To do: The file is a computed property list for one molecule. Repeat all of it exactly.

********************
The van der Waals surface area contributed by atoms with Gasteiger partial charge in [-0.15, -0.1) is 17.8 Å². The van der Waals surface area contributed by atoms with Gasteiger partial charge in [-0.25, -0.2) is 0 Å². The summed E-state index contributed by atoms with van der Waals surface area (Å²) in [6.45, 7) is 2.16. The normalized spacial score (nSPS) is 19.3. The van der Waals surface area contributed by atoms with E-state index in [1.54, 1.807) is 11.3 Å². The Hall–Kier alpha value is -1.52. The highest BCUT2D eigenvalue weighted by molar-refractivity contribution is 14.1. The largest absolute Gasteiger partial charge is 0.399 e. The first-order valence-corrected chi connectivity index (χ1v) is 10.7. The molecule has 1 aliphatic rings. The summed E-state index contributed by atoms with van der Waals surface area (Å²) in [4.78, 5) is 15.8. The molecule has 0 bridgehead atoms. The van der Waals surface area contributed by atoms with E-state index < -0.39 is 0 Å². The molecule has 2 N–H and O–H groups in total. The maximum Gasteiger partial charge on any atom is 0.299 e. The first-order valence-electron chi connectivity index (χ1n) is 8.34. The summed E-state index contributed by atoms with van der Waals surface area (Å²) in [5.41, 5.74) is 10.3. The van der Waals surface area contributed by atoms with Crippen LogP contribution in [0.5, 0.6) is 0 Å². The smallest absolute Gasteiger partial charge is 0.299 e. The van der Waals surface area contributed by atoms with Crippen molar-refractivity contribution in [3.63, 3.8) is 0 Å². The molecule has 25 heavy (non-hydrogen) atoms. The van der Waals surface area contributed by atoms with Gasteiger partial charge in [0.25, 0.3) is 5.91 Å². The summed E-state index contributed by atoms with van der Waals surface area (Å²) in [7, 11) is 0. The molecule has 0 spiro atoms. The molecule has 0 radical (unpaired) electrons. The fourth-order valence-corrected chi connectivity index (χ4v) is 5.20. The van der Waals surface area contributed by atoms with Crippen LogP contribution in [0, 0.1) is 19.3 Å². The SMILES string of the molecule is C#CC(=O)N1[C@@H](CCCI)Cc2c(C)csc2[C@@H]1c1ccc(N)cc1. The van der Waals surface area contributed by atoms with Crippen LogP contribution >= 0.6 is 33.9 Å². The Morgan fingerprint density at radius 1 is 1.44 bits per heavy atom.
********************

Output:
The van der Waals surface area contributed by atoms with Gasteiger partial charge in [-0.15, -0.1) is 17.8 Å². The van der Waals surface area contributed by atoms with Gasteiger partial charge in [-0.25, -0.2) is 0 Å². The summed E-state index contributed by atoms with van der Waals surface area (Å²) in [6.45, 7) is 2.16. The normalized spacial score (nSPS) is 19.3. The van der Waals surface area contributed by atoms with E-state index in [1.54, 1.807) is 11.3 Å². The Hall–Kier alpha value is -1.52. The highest BCUT2D eigenvalue weighted by molar-refractivity contribution is 14.1. The largest absolute Gasteiger partial charge is 0.399 e. The first-order valence-corrected chi connectivity index (χ1v) is 10.7. The molecule has 1 aliphatic rings. The summed E-state index contributed by atoms with van der Waals surface area (Å²) in [4.78, 5) is 15.8. The molecule has 0 bridgehead atoms. The van der Waals surface area contributed by atoms with E-state index < -0.39 is 0 Å². The molecule has 2 N–H and O–H groups in total. The maximum Gasteiger partial charge on any atom is 0.299 e. The first-order valence-electron chi connectivity index (χ1n) is 8.34. The summed E-state index contributed by atoms with van der Waals surface area (Å²) in [5.41, 5.74) is 10.3. The van der Waals surface area contributed by atoms with Crippen LogP contribution in [0.5, 0.6) is 0 Å². The smallest absolute Gasteiger partial charge is 0.299 e. The van der Waals surface area contributed by atoms with Crippen molar-refractivity contribution in [3.63, 3.8) is 0 Å². The molecule has 25 heavy (non-hydrogen) atoms. The van der Waals surface area contributed by atoms with Gasteiger partial charge in [0.25, 0.3) is 5.91 Å². The summed E-state index contributed by atoms with van der Waals surface area (Å²) in [7, 11) is 0. The molecule has 0 spiro atoms. The molecule has 0 radical (unpaired) electrons. The fourth-order valence-corrected chi connectivity index (χ4v) is 5.20. The van der Waals surface area contributed by atoms with Crippen LogP contribution in [0, 0.1) is 19.3 Å². The SMILES string of the molecule is C#CC(=O)N1[C@@H](CCCI)Cc2c(C)csc2[C@@H]1c1ccc(N)cc1. The van der Waals surface area contributed by atoms with Crippen LogP contribution >= 0.6 is 33.9 Å². The Morgan fingerprint density at radius 1 is 1.44 bits per heavy atom.